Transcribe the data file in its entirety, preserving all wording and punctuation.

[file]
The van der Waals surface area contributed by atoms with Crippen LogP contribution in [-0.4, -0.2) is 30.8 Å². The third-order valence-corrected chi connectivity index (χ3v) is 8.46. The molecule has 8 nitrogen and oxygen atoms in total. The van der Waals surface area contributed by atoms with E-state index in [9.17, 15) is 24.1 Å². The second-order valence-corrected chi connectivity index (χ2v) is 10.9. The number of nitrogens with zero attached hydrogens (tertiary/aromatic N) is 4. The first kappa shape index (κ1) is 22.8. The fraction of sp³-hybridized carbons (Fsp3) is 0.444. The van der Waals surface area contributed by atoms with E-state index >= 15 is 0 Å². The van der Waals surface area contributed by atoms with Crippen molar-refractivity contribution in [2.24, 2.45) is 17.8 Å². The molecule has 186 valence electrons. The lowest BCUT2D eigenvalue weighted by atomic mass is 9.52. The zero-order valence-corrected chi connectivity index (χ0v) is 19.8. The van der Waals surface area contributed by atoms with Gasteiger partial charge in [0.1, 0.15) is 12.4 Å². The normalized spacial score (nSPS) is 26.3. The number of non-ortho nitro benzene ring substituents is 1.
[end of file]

The van der Waals surface area contributed by atoms with Crippen LogP contribution in [-0.4, -0.2) is 30.8 Å². The third-order valence-corrected chi connectivity index (χ3v) is 8.46. The molecule has 8 nitrogen and oxygen atoms in total. The van der Waals surface area contributed by atoms with E-state index in [9.17, 15) is 24.1 Å². The second-order valence-corrected chi connectivity index (χ2v) is 10.9. The number of nitrogens with zero attached hydrogens (tertiary/aromatic N) is 4. The first kappa shape index (κ1) is 22.8. The fraction of sp³-hybridized carbons (Fsp3) is 0.444. The van der Waals surface area contributed by atoms with E-state index >= 15 is 0 Å². The van der Waals surface area contributed by atoms with Crippen molar-refractivity contribution in [2.24, 2.45) is 17.8 Å². The molecule has 186 valence electrons. The lowest BCUT2D eigenvalue weighted by atomic mass is 9.52. The zero-order valence-corrected chi connectivity index (χ0v) is 19.8. The van der Waals surface area contributed by atoms with Gasteiger partial charge in [0.1, 0.15) is 12.4 Å². The normalized spacial score (nSPS) is 26.3. The number of non-ortho nitro benzene ring substituents is 1.